Similarities Between Compact and Subcompact SUVs
For the average driver, midsize and full-size SUVs are simply too large. Compact and subcompact SUVs are designed to provide drivers with the benefits of an SUV without the drawbacks of an oversized vehicle. When compared to their larger relatives, both compact and subcompact SUVs:
- Are smaller
- Are more fuel-efficient
- Have less passenger space
- Have less cargo space
- Have lower tow capacities
- Offer slightly weaker engines
- Handle easier (e.g., better at navigating tight turns)
Certain features or lack thereof are more common in compact and subcompact SUVs but are not necessarily standard. For instance, while most small SUVs aren’t equipped for off-roading, some can handle gentler terrain. Similarly, some may offer front-wheel drive, which is less common with larger SUVs that have their roots in off-roading.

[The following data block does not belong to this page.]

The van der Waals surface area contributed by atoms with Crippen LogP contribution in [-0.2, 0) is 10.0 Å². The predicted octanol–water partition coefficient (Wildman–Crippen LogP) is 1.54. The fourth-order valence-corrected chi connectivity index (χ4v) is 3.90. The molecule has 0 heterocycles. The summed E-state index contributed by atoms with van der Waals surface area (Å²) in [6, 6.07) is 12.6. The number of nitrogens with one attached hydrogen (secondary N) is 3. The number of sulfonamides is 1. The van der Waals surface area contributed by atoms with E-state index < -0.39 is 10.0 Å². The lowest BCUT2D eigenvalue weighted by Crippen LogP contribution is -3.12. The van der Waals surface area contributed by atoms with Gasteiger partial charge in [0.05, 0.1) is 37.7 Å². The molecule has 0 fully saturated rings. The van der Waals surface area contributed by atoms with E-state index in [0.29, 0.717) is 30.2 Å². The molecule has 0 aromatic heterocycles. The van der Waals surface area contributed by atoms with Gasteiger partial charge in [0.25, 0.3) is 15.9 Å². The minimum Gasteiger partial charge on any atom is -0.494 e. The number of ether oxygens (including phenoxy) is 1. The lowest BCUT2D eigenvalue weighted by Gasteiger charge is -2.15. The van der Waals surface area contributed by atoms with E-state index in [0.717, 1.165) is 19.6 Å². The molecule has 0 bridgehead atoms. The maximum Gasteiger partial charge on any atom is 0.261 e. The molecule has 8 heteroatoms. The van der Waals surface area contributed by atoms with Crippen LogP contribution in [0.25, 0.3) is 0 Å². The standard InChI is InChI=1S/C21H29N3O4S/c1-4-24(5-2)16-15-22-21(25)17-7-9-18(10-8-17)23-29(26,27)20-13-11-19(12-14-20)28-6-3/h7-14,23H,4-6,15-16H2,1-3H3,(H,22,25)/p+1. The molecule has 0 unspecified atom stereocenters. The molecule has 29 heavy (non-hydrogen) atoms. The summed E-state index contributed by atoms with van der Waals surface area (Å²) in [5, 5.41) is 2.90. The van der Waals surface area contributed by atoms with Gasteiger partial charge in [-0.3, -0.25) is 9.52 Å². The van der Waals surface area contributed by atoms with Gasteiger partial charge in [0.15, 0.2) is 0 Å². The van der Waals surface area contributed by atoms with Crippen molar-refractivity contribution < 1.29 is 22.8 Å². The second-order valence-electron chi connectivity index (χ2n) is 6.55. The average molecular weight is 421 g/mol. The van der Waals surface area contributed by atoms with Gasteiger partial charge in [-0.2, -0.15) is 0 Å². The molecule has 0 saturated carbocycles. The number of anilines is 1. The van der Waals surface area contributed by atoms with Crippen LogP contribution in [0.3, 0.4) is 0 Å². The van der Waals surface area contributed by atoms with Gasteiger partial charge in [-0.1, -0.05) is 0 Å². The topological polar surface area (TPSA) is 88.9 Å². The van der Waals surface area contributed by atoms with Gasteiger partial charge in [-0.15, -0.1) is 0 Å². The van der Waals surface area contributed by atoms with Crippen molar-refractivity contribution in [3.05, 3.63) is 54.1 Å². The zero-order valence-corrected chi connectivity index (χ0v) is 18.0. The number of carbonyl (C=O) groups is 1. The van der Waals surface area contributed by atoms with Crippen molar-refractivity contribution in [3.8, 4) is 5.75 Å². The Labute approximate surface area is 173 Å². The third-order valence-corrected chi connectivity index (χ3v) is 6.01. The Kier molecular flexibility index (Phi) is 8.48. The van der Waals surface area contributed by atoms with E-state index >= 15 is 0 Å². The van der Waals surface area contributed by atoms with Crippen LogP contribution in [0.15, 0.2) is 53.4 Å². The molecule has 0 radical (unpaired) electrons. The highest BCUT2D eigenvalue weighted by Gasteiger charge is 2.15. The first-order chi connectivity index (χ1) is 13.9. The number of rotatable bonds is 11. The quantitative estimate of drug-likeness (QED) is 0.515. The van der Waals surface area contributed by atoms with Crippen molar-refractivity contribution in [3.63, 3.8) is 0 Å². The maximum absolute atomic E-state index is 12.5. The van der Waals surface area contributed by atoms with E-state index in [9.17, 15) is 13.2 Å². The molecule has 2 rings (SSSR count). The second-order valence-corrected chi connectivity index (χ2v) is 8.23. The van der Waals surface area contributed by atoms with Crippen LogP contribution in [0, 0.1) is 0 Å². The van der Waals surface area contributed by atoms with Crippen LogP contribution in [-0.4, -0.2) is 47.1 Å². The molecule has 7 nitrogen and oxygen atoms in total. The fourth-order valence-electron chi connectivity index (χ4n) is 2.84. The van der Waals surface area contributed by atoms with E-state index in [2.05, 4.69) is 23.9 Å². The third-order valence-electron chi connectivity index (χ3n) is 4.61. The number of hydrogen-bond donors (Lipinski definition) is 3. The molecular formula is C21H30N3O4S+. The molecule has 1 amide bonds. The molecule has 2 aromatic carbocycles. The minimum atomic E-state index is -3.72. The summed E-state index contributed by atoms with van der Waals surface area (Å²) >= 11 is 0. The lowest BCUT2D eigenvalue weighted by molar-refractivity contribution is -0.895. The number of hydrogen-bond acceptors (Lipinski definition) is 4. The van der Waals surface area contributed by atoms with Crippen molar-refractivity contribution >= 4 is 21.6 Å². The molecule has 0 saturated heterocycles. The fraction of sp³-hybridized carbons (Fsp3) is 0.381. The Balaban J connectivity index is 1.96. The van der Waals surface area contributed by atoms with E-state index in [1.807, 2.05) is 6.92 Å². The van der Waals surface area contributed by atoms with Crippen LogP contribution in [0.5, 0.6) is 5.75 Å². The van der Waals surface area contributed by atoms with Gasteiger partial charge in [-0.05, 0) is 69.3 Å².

In summary, these smaller SUVs are designed to traverse urban areas. While larger SUVs are objectively more powerful, their size makes them better suited for off-roading or heavy-duty work, capabilities which the average household typically doesn’t need.
The Difference Between Compacts and Subcompacts
Since there’s no true definition of a compact or subcompact SUV, there’s no definitive distinction between the two. However, when you look at SUVs from the same manufacturer, there are a few key ways to tell them apart.
Generally, subcompact SUVs are smaller than compact SUVs. They’ll offer less cargo space and may have less room for passengers to stretch their legs. Compact SUVs, on the other hand, tend to be somewhat roomier: they may feature more space for their occupants, more cargo space, or both.